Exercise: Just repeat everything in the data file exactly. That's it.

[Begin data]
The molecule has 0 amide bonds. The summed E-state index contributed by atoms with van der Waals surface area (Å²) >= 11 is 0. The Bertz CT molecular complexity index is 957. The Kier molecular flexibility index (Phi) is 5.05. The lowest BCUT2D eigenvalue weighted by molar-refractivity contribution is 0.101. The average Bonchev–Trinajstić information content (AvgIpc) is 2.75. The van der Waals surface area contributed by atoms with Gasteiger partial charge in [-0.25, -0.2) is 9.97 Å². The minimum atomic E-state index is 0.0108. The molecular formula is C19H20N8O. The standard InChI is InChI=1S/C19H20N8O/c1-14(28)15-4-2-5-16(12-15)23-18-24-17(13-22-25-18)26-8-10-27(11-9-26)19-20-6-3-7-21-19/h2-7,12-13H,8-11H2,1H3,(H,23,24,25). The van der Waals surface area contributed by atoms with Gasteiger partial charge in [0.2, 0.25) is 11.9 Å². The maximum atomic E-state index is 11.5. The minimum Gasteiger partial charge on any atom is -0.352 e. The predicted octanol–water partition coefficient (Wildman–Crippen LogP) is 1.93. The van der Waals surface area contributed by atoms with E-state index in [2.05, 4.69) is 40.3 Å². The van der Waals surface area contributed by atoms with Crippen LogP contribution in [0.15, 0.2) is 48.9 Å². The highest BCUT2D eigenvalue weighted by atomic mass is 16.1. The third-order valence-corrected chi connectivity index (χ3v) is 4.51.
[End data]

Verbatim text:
The molecule has 0 amide bonds. The summed E-state index contributed by atoms with van der Waals surface area (Å²) >= 11 is 0. The Bertz CT molecular complexity index is 957. The Kier molecular flexibility index (Phi) is 5.05. The lowest BCUT2D eigenvalue weighted by molar-refractivity contribution is 0.101. The average Bonchev–Trinajstić information content (AvgIpc) is 2.75. The van der Waals surface area contributed by atoms with Gasteiger partial charge in [-0.25, -0.2) is 9.97 Å². The minimum atomic E-state index is 0.0108. The molecular formula is C19H20N8O. The standard InChI is InChI=1S/C19H20N8O/c1-14(28)15-4-2-5-16(12-15)23-18-24-17(13-22-25-18)26-8-10-27(11-9-26)19-20-6-3-7-21-19/h2-7,12-13H,8-11H2,1H3,(H,23,24,25). The van der Waals surface area contributed by atoms with Gasteiger partial charge in [0.2, 0.25) is 11.9 Å². The maximum atomic E-state index is 11.5. The minimum Gasteiger partial charge on any atom is -0.352 e. The predicted octanol–water partition coefficient (Wildman–Crippen LogP) is 1.93. The van der Waals surface area contributed by atoms with E-state index in [2.05, 4.69) is 40.3 Å². The van der Waals surface area contributed by atoms with Crippen LogP contribution in [0.15, 0.2) is 48.9 Å². The highest BCUT2D eigenvalue weighted by atomic mass is 16.1. The third-order valence-corrected chi connectivity index (χ3v) is 4.51.